few centuries later, however, events occurred which were originated and put upon the scene by means of the art of printing, and which greatly diminished the blessings of the invention on account of the almost total destruction of national prosperity during the Thirty Years' War. The art itself meanwhile had not improved. The prints of those times are poor and wretched compared with the excellent works of Gutenberg. The importance of the art by far exceeds its intellectual merit. Many inventions have since been made, which involve far higher intellectual endowments than the invention of printing. The Jacquard loom, the stocking-frame, the carding-machine, the watch, the chronometer, and other inventions, unquestionably involve rarer gifts of combination and executive force; yet, as regards influence, none of them can even remotely be compared with the printing-press; none would at that time have come to light without the press.
This vast capital handed down to us by former generations, modern humanity has immeasurably increased, even doubled and trebled. The inventions and discoveries mentioned thus far are fully known, as to their immense bearing upon the direction of human life.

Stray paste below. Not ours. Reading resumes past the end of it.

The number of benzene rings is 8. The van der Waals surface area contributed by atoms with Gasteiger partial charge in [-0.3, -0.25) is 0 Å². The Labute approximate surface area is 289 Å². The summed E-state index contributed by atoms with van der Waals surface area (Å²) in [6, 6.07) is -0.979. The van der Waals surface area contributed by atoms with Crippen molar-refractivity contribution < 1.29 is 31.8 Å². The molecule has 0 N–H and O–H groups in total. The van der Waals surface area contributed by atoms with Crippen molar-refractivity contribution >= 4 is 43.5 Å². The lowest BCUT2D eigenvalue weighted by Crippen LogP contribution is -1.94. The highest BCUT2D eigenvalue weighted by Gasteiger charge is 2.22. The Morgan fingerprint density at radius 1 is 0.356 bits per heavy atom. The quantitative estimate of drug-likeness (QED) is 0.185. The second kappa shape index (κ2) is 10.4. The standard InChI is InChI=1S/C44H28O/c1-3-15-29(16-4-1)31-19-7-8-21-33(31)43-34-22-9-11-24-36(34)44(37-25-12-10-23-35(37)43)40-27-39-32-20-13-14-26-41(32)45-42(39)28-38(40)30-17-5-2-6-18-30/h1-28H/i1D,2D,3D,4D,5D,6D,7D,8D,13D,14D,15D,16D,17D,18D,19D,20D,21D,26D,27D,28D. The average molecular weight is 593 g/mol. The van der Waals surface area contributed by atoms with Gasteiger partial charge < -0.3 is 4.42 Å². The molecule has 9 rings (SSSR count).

In addition to these, let us record two events of the second half of the last century, which, more promptly and thoroughly than even any of the preceding, changed the entire social conditions of humanity: one an invention, that of the steam-engine; the other a discovery, that of oxygen.
The importance of the steam-engine requires no comment. Man derives power from the rays of the sun which were stored up as carbon in the vegetable kingdom from time immemorial. The steam which today gushes from the locomotive is an equivalent of the rays that decomposed the carbonic acid of the huge marine plants of those early periods, and accumulated the carbon as a source of power—a sleeping affinity, a lifted weight. In combining this carbon again with oxygen, Ave produce precisely as much heat as disappeared during the growth of those plants. The steam generated by this heat we allow to push against a movable obstacle, and to this obstacle we attach the resistances to be overcome—a train of cars, a number of looms or hammers, grindstones or rolls. The power is neither given us nor is it generated. It disappears with the wood or the coal.
The discovery of oxygen has an altogether different importance. We are confronted by an apparently insignificant fact which Destiny seemed for a time to have permanently assigned to the chemist's laboratory. It was on the 1st of August, in 1774, that Priestley, an English clergyman and a naturalist, for the first time performed the celebrated experiment which up to the present day is repeated in nearly every course of lectures on experimental chemistry. He heated red oxide of mercury in a small glass retort, and obtained an invisible, colorless gas together with drops of liquid mercury. To collect the gas he employed the same means which we still use to-day. He took